But foreign reporters in China generally receive only year-long visas, although the Foreign Ministry is increasingly giving six- or three-month visas — and in some recent cases, only one month — to warn resident journalists whose work the ministry does not like.
This often involves coverage of China’s detention and oppression of more than a million people, mostly Muslim Uighurs, in the Xinjiang region.
In a report published this week, the Foreign Correspondents’ Club of China said that the Chinese authorities had “weaponized” visas by issuing truncated press credentials to a dozen journalists in 2019, and expelling four Wall Street Journal correspondents in the space of six months. A quarter of members who responded said they received visas of less than the standard 12 months.
“This amounts to one of the most brazen attempts in the post-Mao Zedong era to influence foreign news organizations and to punish those whose work the Chinese government deems unacceptable,” the club said in its annual media freedoms report, “Control, Halt, Delete: Reporting in China under threat of expulsion.”
Based on responses from 114 correspondents representing 25 countries and regions, the report said that 82 percent of correspondents had experienced interference, harassment or violence while reporting, and 70 percent said they had had interviews canceled because of actions taken by Chinese authorities.
Asked about the FCCC’s report, Zhao on Monday said that China did not recognize the club, which it considers to be an illegal organization.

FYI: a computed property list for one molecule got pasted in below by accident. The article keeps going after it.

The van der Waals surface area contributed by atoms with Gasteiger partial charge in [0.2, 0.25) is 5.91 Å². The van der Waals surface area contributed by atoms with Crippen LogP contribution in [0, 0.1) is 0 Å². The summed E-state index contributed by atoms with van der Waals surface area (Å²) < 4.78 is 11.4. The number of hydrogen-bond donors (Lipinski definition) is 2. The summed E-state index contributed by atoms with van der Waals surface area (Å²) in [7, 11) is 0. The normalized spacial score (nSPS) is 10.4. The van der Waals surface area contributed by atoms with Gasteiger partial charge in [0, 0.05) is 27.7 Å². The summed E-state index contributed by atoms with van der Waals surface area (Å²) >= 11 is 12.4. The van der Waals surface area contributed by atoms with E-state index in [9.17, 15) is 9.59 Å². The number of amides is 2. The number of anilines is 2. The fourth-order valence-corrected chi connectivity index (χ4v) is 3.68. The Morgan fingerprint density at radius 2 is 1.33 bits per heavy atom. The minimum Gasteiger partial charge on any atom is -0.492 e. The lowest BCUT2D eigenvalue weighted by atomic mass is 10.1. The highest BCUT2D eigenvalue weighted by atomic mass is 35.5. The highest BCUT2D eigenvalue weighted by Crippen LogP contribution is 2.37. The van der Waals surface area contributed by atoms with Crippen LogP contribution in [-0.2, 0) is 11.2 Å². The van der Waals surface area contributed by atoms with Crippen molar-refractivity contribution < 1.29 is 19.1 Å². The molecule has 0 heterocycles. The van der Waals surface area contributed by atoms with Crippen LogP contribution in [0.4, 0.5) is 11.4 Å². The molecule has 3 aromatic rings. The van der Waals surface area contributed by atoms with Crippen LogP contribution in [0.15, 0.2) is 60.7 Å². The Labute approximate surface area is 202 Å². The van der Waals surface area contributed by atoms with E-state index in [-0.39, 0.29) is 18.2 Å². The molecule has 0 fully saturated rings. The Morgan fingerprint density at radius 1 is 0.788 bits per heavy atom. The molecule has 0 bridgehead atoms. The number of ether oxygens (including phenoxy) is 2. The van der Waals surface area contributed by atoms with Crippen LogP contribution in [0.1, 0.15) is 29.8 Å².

“We always welcome foreign media’s objective and comprehensive coverage of China and have always supported and facilitated their work in accordance with laws and regulations,” he said. “At the same time, permanent offices of foreign media and foreign journalists in China must abide by Chinese laws, regulations and decrees and observe their professional ethics. This is the same everywhere in the world.”
Reporters Without Borders last year ranked China 177 out of 180 in its World Press Freedom Index, while the United States was 48th.
“China’s state and privately-owned media are now under the Communist Party’s close control while foreign reporters trying to work in China are encountering more and more obstacles in the field,” Reporters Without Borders said.
During the coronavirus outbreak, Chinese journalists who attempt to report outside the rigidly controlled strictures of state media often find themselves in trouble. Sometimes their reports disappear, sometimes they do.
Two “citizen reporters” who were sending unfiltered news from Wuhan, the epicenter of the coronavirus outbreak, were quickly detained. Then last week, Li Zehua, a journalist who resigned from state broadcaster China Central Television so he could report independently from Wuhan, was also detained, apparently by officers from state security.
Fifield is a member of the FCCC board.